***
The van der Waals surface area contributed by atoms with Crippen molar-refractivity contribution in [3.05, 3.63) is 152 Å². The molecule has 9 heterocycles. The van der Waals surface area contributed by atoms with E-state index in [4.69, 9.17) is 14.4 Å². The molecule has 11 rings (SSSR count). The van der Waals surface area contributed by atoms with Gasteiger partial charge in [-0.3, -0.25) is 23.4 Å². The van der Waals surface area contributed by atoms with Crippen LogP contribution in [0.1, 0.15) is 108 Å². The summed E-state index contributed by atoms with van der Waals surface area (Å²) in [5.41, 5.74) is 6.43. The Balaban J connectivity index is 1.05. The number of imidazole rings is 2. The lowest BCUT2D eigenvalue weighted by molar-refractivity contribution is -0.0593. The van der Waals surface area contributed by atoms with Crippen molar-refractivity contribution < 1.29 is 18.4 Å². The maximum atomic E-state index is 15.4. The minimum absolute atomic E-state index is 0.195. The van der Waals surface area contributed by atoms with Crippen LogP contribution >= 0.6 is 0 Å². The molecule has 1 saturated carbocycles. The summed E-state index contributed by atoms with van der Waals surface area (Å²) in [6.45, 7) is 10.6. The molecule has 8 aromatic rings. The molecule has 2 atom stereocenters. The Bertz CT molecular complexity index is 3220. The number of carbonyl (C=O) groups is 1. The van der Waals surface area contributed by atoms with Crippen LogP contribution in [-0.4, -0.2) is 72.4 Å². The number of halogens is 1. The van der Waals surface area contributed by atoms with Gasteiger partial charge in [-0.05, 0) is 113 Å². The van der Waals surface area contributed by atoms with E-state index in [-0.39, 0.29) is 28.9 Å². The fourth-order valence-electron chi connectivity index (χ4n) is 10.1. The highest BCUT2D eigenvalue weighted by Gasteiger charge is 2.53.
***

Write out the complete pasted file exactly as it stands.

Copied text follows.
The van der Waals surface area contributed by atoms with Crippen molar-refractivity contribution in [3.05, 3.63) is 152 Å². The molecule has 9 heterocycles. The van der Waals surface area contributed by atoms with E-state index in [4.69, 9.17) is 14.4 Å². The molecule has 11 rings (SSSR count). The van der Waals surface area contributed by atoms with Gasteiger partial charge in [-0.3, -0.25) is 23.4 Å². The van der Waals surface area contributed by atoms with Crippen LogP contribution in [0.1, 0.15) is 108 Å². The summed E-state index contributed by atoms with van der Waals surface area (Å²) in [5.41, 5.74) is 6.43. The Balaban J connectivity index is 1.05. The number of imidazole rings is 2. The lowest BCUT2D eigenvalue weighted by molar-refractivity contribution is -0.0593. The van der Waals surface area contributed by atoms with Crippen molar-refractivity contribution < 1.29 is 18.4 Å². The maximum atomic E-state index is 15.4. The minimum absolute atomic E-state index is 0.195. The van der Waals surface area contributed by atoms with Crippen LogP contribution >= 0.6 is 0 Å². The molecule has 1 saturated carbocycles. The summed E-state index contributed by atoms with van der Waals surface area (Å²) in [6.45, 7) is 10.6. The molecule has 8 aromatic rings. The molecule has 2 atom stereocenters. The Bertz CT molecular complexity index is 3220. The number of carbonyl (C=O) groups is 1. The van der Waals surface area contributed by atoms with Crippen LogP contribution in [-0.4, -0.2) is 72.4 Å². The number of halogens is 1. The van der Waals surface area contributed by atoms with Gasteiger partial charge in [-0.05, 0) is 113 Å². The van der Waals surface area contributed by atoms with E-state index in [-0.39, 0.29) is 28.9 Å². The fourth-order valence-electron chi connectivity index (χ4n) is 10.1. The highest BCUT2D eigenvalue weighted by Gasteiger charge is 2.53.